Bergmansays:

Re: Re: Re: Re: Law & Ignore

Obama set a bit of a dangerous precedent for U.S. law in his assertion, if it is allowed to stand.

By Obama’s reasoning, if Al Qaeda had used drones or missiles instead of airliners on 9/11, they would not have committed an act of war nor a hostile act. Because bombing someone by remote control isn’t an act of war (since if it were, he’d need Congress to approve his doing it within a certain span of time).

DH's Love Childsays:

Re: Re: Re: Re: Proud, but skeptical

I’d like to order a couple of Wydens for my state, is Oregon going to be making any more or do you guys want the monopoly on politicians with heads outside their asses?

The problem isn’t politicians with their heads up their own asses, it’s that they have their heads up their corporate masters’ asses.

ps I’m glad to have recently moved to Oregon.

BearGriz72says:

Re: Re: Re: Re: Re: Re: Proud, but skeptical

Define: weather…

If “Today’s forecast, showers, followed by rain. Tomorrow: rain, followed by showers” doesn’t faze you, and/or you love the smell of rain, & you think people who use umbrellas are either wimps or people from California. Then you know you’re from Oregon.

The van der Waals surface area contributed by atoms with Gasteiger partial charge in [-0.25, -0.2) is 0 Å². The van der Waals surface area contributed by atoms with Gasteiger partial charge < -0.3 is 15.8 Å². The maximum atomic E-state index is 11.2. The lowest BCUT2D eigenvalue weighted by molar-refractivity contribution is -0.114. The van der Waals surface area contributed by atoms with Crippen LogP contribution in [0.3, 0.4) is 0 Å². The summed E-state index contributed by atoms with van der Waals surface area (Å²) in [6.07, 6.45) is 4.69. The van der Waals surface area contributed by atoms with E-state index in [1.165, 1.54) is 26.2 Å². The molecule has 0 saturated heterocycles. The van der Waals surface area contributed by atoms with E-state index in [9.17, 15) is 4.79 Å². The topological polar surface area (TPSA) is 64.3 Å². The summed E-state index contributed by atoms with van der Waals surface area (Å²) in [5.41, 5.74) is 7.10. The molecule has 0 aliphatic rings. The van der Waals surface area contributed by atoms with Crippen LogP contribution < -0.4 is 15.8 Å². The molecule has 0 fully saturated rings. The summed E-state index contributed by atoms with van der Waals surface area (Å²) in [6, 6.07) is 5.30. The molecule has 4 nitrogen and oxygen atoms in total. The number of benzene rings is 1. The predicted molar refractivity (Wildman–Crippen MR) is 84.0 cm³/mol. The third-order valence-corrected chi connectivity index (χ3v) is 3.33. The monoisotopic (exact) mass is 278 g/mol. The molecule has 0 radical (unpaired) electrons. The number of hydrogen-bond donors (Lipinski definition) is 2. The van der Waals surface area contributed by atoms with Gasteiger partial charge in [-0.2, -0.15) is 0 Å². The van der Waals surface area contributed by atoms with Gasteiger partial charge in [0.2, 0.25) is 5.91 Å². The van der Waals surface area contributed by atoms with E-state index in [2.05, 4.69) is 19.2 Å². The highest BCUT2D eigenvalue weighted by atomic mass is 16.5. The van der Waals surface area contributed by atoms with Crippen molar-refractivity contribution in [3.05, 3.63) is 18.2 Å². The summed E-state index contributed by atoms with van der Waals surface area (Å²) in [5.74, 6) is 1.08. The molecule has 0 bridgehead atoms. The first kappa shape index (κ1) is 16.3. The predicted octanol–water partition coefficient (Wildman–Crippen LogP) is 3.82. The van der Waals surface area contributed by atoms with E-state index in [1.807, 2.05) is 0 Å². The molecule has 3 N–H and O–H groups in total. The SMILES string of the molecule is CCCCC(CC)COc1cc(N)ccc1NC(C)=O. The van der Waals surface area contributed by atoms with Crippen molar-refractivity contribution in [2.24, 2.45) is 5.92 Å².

Anonymoussays:

Re: Re: Obama's ignorance of the Constitution...

To be somewhat more fair, the overreach of executive authority is just a continuation of the last administration’s policy. Bush never intended to run this through Congress either, and the secret negotiations for ACTA were set up under his administration.

Obama can hardly be said to be ignorant of the Constitution. He’s just ignoring it willfully.

Anonymoussays:

Re: Re: Read the foreign affairs manual

This problem is bigger than ACTA. This is standard operating procedure.

Google for “11 FAM 721” and read the entire section 721 (it’s not that big). It grants great leeway in deciding what international agreements can be made without a treaty, and it doesn’t make much distinction regarding article I, or II issues (especially when there are no legislative hurdles to enactment) . The manual in a wishy-washy way says that it’s nice to consult congress sometimes in deciding what type of agreement to use. But it doesn’t require it, nor does it say that they have to listen or obey the opinions of congress during their consultation.